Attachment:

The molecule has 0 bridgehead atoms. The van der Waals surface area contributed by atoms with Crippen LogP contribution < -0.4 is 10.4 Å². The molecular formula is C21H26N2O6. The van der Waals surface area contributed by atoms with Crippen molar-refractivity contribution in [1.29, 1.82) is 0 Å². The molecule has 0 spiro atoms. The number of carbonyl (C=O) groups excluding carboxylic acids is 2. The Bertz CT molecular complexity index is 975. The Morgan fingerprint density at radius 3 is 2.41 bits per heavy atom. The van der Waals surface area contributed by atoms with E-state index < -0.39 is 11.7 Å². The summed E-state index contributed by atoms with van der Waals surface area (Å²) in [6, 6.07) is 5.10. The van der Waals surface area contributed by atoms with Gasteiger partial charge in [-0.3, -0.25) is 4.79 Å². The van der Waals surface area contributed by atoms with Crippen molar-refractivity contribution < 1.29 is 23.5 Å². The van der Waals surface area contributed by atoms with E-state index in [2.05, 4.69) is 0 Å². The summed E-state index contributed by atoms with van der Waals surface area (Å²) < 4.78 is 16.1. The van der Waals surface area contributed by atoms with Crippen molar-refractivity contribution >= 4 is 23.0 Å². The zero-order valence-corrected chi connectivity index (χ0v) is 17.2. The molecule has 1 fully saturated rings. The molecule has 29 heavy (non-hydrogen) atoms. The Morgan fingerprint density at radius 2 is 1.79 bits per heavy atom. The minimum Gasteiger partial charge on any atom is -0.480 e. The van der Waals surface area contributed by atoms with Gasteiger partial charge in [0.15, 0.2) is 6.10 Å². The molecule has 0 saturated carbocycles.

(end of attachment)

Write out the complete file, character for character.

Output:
The molecule has 0 bridgehead atoms. The van der Waals surface area contributed by atoms with Crippen LogP contribution < -0.4 is 10.4 Å². The molecular formula is C21H26N2O6. The van der Waals surface area contributed by atoms with Crippen molar-refractivity contribution in [1.29, 1.82) is 0 Å². The molecule has 0 spiro atoms. The number of carbonyl (C=O) groups excluding carboxylic acids is 2. The Bertz CT molecular complexity index is 975. The Morgan fingerprint density at radius 3 is 2.41 bits per heavy atom. The van der Waals surface area contributed by atoms with E-state index < -0.39 is 11.7 Å². The summed E-state index contributed by atoms with van der Waals surface area (Å²) in [6, 6.07) is 5.10. The van der Waals surface area contributed by atoms with Gasteiger partial charge in [-0.3, -0.25) is 4.79 Å². The van der Waals surface area contributed by atoms with Crippen molar-refractivity contribution < 1.29 is 23.5 Å². The van der Waals surface area contributed by atoms with E-state index in [2.05, 4.69) is 0 Å². The summed E-state index contributed by atoms with van der Waals surface area (Å²) < 4.78 is 16.1. The van der Waals surface area contributed by atoms with Crippen molar-refractivity contribution >= 4 is 23.0 Å². The zero-order valence-corrected chi connectivity index (χ0v) is 17.2. The molecule has 1 fully saturated rings. The molecule has 29 heavy (non-hydrogen) atoms. The Morgan fingerprint density at radius 2 is 1.79 bits per heavy atom. The minimum Gasteiger partial charge on any atom is -0.480 e. The van der Waals surface area contributed by atoms with Gasteiger partial charge in [0.15, 0.2) is 6.10 Å². The molecule has 0 saturated carbocycles.